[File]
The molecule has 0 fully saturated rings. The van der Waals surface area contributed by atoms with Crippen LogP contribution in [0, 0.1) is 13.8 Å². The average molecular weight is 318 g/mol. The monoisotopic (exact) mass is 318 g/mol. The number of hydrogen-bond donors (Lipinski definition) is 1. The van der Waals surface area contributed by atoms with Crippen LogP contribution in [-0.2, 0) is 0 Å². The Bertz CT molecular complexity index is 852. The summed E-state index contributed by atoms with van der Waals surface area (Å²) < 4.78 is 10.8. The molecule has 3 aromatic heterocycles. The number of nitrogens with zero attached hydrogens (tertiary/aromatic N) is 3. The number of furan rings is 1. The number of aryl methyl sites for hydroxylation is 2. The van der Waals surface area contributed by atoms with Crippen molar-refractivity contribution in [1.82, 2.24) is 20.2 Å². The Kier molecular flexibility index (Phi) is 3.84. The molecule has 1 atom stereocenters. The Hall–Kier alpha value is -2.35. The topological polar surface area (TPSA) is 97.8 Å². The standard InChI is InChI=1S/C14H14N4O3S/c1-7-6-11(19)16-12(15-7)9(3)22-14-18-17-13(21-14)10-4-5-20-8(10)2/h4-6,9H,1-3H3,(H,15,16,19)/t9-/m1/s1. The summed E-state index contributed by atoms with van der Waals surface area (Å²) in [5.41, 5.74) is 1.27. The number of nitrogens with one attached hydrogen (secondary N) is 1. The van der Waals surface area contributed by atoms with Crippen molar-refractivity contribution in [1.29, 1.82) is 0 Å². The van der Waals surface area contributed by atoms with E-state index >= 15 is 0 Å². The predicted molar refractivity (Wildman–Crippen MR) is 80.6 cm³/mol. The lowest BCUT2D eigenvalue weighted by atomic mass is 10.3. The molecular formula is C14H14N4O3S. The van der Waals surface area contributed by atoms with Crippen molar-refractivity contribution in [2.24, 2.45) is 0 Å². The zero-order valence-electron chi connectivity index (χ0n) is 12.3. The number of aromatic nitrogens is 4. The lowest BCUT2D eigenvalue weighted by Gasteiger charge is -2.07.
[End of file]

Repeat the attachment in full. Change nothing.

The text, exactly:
The molecule has 0 fully saturated rings. The van der Waals surface area contributed by atoms with Crippen LogP contribution in [0, 0.1) is 13.8 Å². The average molecular weight is 318 g/mol. The monoisotopic (exact) mass is 318 g/mol. The number of hydrogen-bond donors (Lipinski definition) is 1. The van der Waals surface area contributed by atoms with Crippen LogP contribution in [-0.2, 0) is 0 Å². The Bertz CT molecular complexity index is 852. The summed E-state index contributed by atoms with van der Waals surface area (Å²) < 4.78 is 10.8. The molecule has 3 aromatic heterocycles. The number of nitrogens with zero attached hydrogens (tertiary/aromatic N) is 3. The number of furan rings is 1. The number of aryl methyl sites for hydroxylation is 2. The van der Waals surface area contributed by atoms with Crippen molar-refractivity contribution in [1.82, 2.24) is 20.2 Å². The Kier molecular flexibility index (Phi) is 3.84. The molecule has 1 atom stereocenters. The Hall–Kier alpha value is -2.35. The topological polar surface area (TPSA) is 97.8 Å². The standard InChI is InChI=1S/C14H14N4O3S/c1-7-6-11(19)16-12(15-7)9(3)22-14-18-17-13(21-14)10-4-5-20-8(10)2/h4-6,9H,1-3H3,(H,15,16,19)/t9-/m1/s1. The summed E-state index contributed by atoms with van der Waals surface area (Å²) in [5.41, 5.74) is 1.27. The number of nitrogens with one attached hydrogen (secondary N) is 1. The van der Waals surface area contributed by atoms with Crippen molar-refractivity contribution in [1.29, 1.82) is 0 Å². The van der Waals surface area contributed by atoms with E-state index >= 15 is 0 Å². The predicted molar refractivity (Wildman–Crippen MR) is 80.6 cm³/mol. The lowest BCUT2D eigenvalue weighted by atomic mass is 10.3. The molecular formula is C14H14N4O3S. The van der Waals surface area contributed by atoms with Crippen molar-refractivity contribution in [2.24, 2.45) is 0 Å². The zero-order valence-electron chi connectivity index (χ0n) is 12.3. The number of aromatic nitrogens is 4. The lowest BCUT2D eigenvalue weighted by Gasteiger charge is -2.07.